Government-insured lending shows different patterns than conventional lending. For FHA/VA/RHS lending, banks usually made higher percentages of their loans to LMI borrowers than credit unions and non-banks. In contrast, the three lender categories made similar percentages of loans to LMI census tracts.
Out of the 2,720 banks that reported government-insured, home purchase lending in 2017, 51.9 percent made more than 40 percent of those loans to LMI borrowers. This compares with just 44.2 percent of credit unions and 32.1 percent of non-banks. This is surprising given the withdrawal of many banks from the government-insured lending space. But it appears that within that smaller number of government-backed loans they make, most banks clearly favor LMI borrowers. Non-banks are more likely to use government-backed lending for middle- and upper-income borrowers.
Lending to LMI neighborhoods reveals a much closer alignment among the different types of lenders.
Banks, credit unions and non-banks hold very different market shares based on the loan type and purpose of the loan. For loans on single family, owner occupied homes, the following market shares existed in 2017.
Conventional lending shows a relatively even distribution between banks and non-banks; banks made 44 percent of conventional home purchase loans and 42 percent of refinance loans, which is quite similar to the share of conventional loans made by non-banks. The story is dramatically different in the government-insured loan space. Here banks made just 24 percent of home purchases, compared with non-banks at 73 percent. Non-banks dominated government refinance loans even more, making 83 percent of government-backed refinance loans compared with banks at just 15 percent. The differences in market share should be kept in mind when comparing the performance of the three categories of lenders. The comparisons for conventional lending are perhaps the most robust since the market shares are the most similar.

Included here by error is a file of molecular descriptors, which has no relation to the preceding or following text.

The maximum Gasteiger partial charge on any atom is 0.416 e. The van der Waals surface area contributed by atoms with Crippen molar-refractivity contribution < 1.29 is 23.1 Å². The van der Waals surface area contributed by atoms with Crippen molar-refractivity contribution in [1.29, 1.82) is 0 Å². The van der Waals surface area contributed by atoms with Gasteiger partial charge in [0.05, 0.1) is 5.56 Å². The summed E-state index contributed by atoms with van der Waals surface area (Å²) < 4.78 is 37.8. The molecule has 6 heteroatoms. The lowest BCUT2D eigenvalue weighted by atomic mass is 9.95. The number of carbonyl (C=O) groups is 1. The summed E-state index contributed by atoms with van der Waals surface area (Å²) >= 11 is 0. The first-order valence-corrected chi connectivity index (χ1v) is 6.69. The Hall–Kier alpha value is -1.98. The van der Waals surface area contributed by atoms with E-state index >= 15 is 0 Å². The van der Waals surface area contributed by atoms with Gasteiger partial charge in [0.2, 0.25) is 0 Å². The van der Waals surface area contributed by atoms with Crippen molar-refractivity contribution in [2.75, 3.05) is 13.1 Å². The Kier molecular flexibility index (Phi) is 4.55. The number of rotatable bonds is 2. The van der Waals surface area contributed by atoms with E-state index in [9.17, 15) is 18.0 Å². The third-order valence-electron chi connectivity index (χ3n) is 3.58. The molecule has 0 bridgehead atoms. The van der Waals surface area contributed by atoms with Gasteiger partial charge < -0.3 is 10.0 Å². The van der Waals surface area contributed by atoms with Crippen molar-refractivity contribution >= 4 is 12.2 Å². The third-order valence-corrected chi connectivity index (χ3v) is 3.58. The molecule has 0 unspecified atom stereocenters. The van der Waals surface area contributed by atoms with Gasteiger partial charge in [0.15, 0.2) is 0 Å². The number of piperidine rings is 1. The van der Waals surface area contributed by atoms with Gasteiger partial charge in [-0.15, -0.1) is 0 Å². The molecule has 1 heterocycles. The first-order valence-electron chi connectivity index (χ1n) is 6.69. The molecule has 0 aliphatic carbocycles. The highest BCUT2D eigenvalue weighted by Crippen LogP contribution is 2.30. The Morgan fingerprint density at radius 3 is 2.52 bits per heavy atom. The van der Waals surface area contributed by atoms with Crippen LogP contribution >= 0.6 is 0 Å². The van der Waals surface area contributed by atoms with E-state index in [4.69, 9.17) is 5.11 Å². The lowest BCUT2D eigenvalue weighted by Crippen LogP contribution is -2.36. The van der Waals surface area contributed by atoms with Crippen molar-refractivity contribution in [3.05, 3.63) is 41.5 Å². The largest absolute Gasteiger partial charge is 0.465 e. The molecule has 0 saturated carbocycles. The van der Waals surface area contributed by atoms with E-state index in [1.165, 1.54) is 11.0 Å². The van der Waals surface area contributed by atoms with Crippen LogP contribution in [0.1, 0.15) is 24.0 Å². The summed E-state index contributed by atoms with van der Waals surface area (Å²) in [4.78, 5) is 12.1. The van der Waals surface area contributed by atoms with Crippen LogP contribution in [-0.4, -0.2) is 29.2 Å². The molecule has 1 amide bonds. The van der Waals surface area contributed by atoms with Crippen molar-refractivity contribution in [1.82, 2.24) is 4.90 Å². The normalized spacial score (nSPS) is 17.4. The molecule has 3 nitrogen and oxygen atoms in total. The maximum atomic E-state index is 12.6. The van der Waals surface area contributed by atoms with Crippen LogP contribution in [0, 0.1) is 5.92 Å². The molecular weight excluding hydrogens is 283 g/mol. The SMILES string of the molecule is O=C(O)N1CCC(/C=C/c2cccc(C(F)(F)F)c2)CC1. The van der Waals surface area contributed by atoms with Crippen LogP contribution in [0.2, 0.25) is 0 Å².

This analysis suggests that CRA has effectively motivated banks to issue a significant share of their home lending to LMI borrowers and communities compared to lenders that are not covered by CRA. Stakeholders should not interpret this analysis to suggest that changes to CRA are not needed. On the contrary, NCRC advocates a number of changes to CRA to make sure it remains effective as the lending industry undergoes profound changes as described in our recent Congressional testimony. In addition, NCRC supports applying CRA requirements to independent mortgage companies along the lines of Massachusetts’ CRA law and as outlined in the American Housing and Economic Mobility Act, which has recently been introduced in the Senate and the House. This new legislation would also strengthen requirements for credit unions to serve low- and moderate-income communities.
Jason Richardson is Director of Research and Evaluation and Josh Silver is a Senior Advisor at NCRC.
 Laurie Goodman, Jun Zhu, and John Walsh, The Community Reinvestment Act: Lending Data Highlights, Urban Institute, November 2018, see page 2 table, “Single-Family LMI Mortgage Lending Bank versus Nonbank,” https://www.urban.org/research/publication/community-reinvestment-act-lending-data-highlights
 NCRC found that 30 independent mortgage companies made over half of all loans to LMI borrowers and census tracts reported by non-banks. One very large mortgage company made 10 percent of all of the loans that non-banks reported to LMI borrowers and tracts.
 FHA – Federal Housing Administration, VA – Veterans Administration, RHS – Rural Housing Service. Each of these agencies provide loan guarantees.